"Then on top of the flag, you put down smaller stones," John continues. "Then, the top scraw, with the grassy top, goes back over the stones."

In this field, there are a couple of shores, about 12 yards apart, but opening one up to redo it wasn't an option.

"This time I decided not to pick up an old stone shore; I decided to dig a new one. It's 400-500 yards long."

John drew in the stones last autumn and worked on 15-20 yards of the shore every day.

"When I got the stones down and top scraw down, I did the next stage with a spade and shovel," he says.

"I Did it all myself. I drew the stones, 10 transport boxes of stones last autumn. Dug it with a spade and shovel and as I got closer to the well, I had to use the pick axe, there was solid ground."

His neighbour, Seamus Dooley, captured the pictures of the work.

If you asked Susan O'Sullivan eight years ago how to make sourdough bread, pesto and chutney, she probably would have laughed.

"I hadn't a clue starting out," she said of her inexperience in the early days of even serving coffee and scones to customers from the corner of her husband Donal's safety equipment shop on the Long Mile Road.

"Back in 2013 Donal got an idea of setting up a small café in the corner of his shop in a bid to drum up business," Susan said.

"We had to do something - we had five children to look after - so I started making scones at home and got advice on how to serve proper coffee. It just took off from there and soon we were serving lunch."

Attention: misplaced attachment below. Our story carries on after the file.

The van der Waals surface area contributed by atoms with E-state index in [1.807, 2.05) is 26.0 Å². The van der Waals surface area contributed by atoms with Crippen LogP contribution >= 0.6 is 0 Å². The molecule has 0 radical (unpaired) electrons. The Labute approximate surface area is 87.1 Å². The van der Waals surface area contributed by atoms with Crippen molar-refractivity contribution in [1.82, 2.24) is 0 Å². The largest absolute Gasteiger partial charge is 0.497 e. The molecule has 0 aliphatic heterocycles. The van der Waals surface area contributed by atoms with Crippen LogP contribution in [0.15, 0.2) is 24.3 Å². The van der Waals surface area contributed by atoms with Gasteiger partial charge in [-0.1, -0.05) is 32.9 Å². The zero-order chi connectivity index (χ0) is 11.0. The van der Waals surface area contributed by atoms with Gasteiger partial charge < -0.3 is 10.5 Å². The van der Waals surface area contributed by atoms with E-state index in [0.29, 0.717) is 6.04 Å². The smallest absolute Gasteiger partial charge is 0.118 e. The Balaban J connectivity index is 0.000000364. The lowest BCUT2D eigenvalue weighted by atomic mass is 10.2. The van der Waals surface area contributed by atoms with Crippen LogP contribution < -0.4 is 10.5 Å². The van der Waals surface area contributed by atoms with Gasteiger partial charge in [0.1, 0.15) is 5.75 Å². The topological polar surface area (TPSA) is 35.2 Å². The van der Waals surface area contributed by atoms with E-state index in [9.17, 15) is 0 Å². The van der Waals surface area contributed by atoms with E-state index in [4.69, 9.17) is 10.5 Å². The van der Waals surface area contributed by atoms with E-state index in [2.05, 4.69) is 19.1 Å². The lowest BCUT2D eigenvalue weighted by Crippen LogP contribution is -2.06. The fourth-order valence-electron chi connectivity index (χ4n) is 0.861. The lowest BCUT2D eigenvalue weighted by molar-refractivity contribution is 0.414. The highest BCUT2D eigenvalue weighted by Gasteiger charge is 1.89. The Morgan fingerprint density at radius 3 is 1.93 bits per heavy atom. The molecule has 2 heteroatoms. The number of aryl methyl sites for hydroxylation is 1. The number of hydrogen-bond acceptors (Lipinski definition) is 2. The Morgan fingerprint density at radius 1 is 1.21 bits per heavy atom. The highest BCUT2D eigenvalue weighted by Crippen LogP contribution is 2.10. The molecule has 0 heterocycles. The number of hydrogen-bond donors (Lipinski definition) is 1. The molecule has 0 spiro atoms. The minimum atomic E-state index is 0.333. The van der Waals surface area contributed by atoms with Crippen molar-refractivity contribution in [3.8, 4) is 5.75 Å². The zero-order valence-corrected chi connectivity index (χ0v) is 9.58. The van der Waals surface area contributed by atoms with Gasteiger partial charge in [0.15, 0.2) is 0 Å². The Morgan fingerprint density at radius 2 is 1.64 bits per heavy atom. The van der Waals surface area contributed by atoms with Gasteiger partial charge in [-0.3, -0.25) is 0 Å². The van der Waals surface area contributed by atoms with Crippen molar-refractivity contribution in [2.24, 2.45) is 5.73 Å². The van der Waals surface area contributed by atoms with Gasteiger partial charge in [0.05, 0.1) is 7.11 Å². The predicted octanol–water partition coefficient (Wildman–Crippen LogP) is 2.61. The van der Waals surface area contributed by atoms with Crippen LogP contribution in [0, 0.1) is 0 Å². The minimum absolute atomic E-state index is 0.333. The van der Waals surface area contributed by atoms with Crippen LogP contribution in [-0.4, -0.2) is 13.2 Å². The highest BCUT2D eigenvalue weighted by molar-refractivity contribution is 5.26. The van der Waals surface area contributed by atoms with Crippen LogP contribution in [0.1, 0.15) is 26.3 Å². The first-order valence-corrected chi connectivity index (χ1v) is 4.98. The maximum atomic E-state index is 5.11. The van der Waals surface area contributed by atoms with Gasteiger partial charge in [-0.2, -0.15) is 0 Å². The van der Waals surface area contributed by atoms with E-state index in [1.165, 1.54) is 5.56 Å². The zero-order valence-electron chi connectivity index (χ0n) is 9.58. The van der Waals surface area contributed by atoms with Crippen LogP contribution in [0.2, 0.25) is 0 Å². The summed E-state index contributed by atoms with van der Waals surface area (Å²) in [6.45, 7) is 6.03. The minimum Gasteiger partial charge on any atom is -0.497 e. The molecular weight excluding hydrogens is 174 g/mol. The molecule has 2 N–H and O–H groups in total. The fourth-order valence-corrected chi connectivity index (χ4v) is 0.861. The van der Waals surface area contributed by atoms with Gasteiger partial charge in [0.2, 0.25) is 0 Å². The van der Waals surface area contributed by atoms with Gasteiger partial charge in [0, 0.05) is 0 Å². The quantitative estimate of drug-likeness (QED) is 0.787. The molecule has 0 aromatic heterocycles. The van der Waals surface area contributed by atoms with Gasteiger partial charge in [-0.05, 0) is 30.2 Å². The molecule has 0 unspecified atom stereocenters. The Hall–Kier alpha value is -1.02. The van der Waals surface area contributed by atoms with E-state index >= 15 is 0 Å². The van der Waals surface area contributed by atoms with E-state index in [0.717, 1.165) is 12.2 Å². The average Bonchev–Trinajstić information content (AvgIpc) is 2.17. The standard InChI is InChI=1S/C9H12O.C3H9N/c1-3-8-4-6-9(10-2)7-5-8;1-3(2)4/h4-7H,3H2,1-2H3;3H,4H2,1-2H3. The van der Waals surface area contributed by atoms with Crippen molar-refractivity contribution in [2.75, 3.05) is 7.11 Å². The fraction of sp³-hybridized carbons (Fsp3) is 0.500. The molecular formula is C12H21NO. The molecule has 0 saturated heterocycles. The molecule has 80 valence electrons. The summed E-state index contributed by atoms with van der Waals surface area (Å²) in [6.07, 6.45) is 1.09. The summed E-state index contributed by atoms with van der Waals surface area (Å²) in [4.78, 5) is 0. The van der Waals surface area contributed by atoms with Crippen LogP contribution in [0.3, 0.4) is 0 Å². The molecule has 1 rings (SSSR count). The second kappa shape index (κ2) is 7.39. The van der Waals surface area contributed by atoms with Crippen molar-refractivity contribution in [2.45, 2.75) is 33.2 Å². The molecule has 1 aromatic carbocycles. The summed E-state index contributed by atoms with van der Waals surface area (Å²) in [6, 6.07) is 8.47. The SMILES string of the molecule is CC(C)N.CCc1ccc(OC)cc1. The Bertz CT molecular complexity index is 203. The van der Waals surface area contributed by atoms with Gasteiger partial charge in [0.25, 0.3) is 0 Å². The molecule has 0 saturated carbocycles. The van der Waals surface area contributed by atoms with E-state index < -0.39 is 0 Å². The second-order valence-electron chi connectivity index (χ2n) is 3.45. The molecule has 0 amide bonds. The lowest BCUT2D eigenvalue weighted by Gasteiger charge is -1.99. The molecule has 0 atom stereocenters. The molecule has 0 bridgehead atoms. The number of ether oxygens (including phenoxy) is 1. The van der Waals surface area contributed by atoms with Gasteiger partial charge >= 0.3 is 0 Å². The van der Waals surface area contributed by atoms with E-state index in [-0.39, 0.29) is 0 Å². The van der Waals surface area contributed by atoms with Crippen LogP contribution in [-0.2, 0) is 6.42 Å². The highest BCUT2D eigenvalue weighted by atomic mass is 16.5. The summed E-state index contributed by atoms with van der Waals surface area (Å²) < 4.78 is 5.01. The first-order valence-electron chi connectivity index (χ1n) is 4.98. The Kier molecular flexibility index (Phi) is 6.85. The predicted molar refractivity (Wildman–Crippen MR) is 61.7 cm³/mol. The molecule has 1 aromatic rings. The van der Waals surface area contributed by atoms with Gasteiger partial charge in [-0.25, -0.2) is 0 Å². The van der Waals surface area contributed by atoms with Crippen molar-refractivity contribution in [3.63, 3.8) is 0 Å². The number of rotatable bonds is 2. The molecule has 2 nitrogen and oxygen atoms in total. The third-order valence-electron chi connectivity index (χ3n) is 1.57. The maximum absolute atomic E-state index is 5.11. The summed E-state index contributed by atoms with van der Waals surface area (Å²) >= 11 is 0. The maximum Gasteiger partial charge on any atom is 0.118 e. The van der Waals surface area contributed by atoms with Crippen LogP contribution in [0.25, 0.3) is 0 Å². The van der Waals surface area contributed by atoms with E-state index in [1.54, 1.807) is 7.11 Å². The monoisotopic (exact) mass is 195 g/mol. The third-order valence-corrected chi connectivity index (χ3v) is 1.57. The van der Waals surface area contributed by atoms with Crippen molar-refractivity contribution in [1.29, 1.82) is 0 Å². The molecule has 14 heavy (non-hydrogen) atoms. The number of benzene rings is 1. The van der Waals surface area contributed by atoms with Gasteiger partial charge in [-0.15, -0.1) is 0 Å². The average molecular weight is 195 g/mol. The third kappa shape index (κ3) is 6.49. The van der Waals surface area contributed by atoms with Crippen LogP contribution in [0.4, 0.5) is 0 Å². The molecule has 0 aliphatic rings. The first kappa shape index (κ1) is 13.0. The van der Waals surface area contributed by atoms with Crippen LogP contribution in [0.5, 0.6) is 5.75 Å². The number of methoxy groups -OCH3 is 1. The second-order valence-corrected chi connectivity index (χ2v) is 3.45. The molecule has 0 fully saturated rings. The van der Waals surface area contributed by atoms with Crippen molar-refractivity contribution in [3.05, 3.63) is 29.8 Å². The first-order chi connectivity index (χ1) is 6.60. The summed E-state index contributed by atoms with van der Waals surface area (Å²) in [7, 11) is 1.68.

Six years on and she had learnt a lot. Together with her top team in the kitchen, ideas for new dishes now come naturally, as does her attention to detail which was deservedly recognised in January when The Farmhouse Café won the coveted John and Sally McKenna Guide 'Café of the Year'.

It's not the most obvious spot for a farmhouse café, and there's nothing 'country' about the area, but as one of the busiest routes in and out of Dublin, the Long Mile Road has proven to be an absolute goldmine of a location to serve up the best of meat, herbs and vegetables from their organic farm outside Enfield.

From those small beginnings with just six tables and no staff, the café now employs 14 people and serves up to 200 customers a day, with several high-profile businesses in the area, including Glanbia, also availing of their corporate service, especially at breakfast time.

Spring lamb, slow-cooked gammon and a delicious beef pot are just some of the many healthy dishes on the menu.